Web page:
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AROUND THE WORLD
Five Questions for Anne-Marie Goetz
UNIFEM’s Anne-Marie Goetz stresses that UN Security Council Resolution 1325 has begun to advance women’s role at peace tables and ushered in new protections against sexual violence in conflicts. But urgent action is required to speed up progress. (Photo: UN/Sophie Paris)
Anne-Marie Goetz is UNIFEM’s Chief Advisor on Governance, Peace and Security. In a recent interview, she underlined the importance of mobilizing around the upcoming 10th anniversary of UN Security Council Resolution 1325 on women, peace and security. If fully implemented, the resolution could dramatically speed up efforts to stop sexual violence against women in conflict and make women central to brokering peace.
Why should people care about Resolution 1325, a set of words on paper?
Because it can promote world peace by engaging women in all aspects of conflict resolution and building peace. Women are often completely excluded from peace talks. The types of violence they experience during war are not treated like other war crimes. And less than three percent of post-conflict financing addresses women’s needs.
Resolution 1325 highlights a very serious justice problem, the problem of exclusion. But it also offers a practical solution to the difficulty of making peace stick in many conflicts. Engaging a broader set of actors in peace talks can make them more legitimate and sustainable. Women are an incredibly important set of peacemakers and central to rebuilding society.
It is true that Resolution 1325 is just a piece of paper. And it will never be anything but that until political and military leaders recognize that women have a lot to offer in resolving conflict. We and our leaders must translate it from paper into practice.
It is often said that modern conflicts are worse for women. How?
Everyone loses from conflict. But since conflict exacerbates gender-based inequalities, women’s survival and recovery prospects are much weaker.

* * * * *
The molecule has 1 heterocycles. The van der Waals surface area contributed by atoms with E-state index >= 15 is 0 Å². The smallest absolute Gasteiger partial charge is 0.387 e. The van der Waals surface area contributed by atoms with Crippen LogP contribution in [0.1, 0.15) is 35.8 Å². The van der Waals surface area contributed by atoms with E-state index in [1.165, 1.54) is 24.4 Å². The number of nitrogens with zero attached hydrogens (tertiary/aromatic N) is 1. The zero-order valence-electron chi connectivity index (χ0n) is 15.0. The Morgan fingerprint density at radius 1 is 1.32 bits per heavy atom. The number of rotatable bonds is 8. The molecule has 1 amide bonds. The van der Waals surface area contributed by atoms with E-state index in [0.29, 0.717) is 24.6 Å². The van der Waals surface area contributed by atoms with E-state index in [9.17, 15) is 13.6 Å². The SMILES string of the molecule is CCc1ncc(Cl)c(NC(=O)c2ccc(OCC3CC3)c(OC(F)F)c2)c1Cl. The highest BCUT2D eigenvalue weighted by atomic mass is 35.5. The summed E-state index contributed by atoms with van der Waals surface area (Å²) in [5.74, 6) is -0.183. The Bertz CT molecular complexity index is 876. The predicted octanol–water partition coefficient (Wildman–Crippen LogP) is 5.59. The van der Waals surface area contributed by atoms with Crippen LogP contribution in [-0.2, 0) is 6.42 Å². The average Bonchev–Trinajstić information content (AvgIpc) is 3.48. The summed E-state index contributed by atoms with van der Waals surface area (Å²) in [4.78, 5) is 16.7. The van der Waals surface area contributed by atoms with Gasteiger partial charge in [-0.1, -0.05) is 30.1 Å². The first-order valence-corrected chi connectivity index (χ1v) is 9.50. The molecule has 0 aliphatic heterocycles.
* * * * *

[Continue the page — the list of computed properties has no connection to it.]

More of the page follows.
In many cases, the majority of fatalities are men. That’s true in Iraq or Afghanistan. In many internal conflicts, however, instead of targeting soldiers, belligerent parties target civilians because they can sow terror and despair more swiftly and effectively. And they target women and children. Sexual violence, in particular, is a very powerful tactic to destroy communities and traumatize societies beyond recovery.
After conflict, most internally displaced people and refugees are women and children, which puts them in a phenomenally vulnerable position. Women face enormous difficulties in recovering property, for example, especially in societies where men traditionally hold land rights. The phenomenon of female-headed households increases during and after conflict, with much greater poverty among them than among other households.
If peacebuilding and recovery included women, women would be able to set priorities, obtain resources and rebuild their lives. But the fact that women are so profoundly excluded from peace talks and post-conflict decision-making means there are few resources for their needs. Instead, disarmament and reintegration focus on male combatants, and male employment is strongly prioritized.
What difference has Resolution 1325 made?
There has been considerable progress in recognizing the importance of protecting women during and after armed conflict. Unfortunately, protection measures still fall short of what is needed. The appalling rapes in the Democratic Republic of Congo in early August show how far we have to go.